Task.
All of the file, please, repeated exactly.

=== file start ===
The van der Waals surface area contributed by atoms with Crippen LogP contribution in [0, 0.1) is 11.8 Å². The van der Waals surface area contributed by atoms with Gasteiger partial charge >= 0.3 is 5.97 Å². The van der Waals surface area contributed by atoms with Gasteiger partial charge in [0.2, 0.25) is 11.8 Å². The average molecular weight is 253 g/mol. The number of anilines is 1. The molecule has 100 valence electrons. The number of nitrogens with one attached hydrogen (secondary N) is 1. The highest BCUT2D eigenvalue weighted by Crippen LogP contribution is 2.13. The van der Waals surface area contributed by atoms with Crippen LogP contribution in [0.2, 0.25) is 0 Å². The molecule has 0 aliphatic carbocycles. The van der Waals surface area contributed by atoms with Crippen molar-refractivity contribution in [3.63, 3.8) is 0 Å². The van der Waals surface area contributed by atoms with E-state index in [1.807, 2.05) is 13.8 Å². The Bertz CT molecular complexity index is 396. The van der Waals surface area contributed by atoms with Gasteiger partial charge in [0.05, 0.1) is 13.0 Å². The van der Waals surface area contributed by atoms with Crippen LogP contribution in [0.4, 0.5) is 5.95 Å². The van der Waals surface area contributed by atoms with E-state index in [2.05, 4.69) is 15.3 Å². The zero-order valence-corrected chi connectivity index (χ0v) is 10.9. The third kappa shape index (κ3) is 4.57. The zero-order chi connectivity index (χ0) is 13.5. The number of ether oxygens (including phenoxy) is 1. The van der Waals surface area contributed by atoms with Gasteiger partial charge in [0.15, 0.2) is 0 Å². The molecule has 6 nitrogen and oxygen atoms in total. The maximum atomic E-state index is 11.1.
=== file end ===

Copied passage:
The van der Waals surface area contributed by atoms with Crippen LogP contribution in [0, 0.1) is 11.8 Å². The van der Waals surface area contributed by atoms with Gasteiger partial charge >= 0.3 is 5.97 Å². The van der Waals surface area contributed by atoms with Gasteiger partial charge in [0.2, 0.25) is 11.8 Å². The average molecular weight is 253 g/mol. The number of anilines is 1. The molecule has 100 valence electrons. The number of nitrogens with one attached hydrogen (secondary N) is 1. The highest BCUT2D eigenvalue weighted by Crippen LogP contribution is 2.13. The van der Waals surface area contributed by atoms with Crippen LogP contribution in [0.2, 0.25) is 0 Å². The molecule has 0 aliphatic carbocycles. The van der Waals surface area contributed by atoms with Crippen molar-refractivity contribution in [3.63, 3.8) is 0 Å². The van der Waals surface area contributed by atoms with E-state index in [1.807, 2.05) is 13.8 Å². The Bertz CT molecular complexity index is 396. The van der Waals surface area contributed by atoms with Gasteiger partial charge in [0.05, 0.1) is 13.0 Å². The van der Waals surface area contributed by atoms with Crippen LogP contribution in [0.4, 0.5) is 5.95 Å². The van der Waals surface area contributed by atoms with E-state index in [2.05, 4.69) is 15.3 Å². The zero-order valence-corrected chi connectivity index (χ0v) is 10.9. The third kappa shape index (κ3) is 4.57. The zero-order chi connectivity index (χ0) is 13.5. The number of ether oxygens (including phenoxy) is 1. The van der Waals surface area contributed by atoms with Gasteiger partial charge in [0.15, 0.2) is 0 Å². The molecule has 6 nitrogen and oxygen atoms in total. The maximum atomic E-state index is 11.1.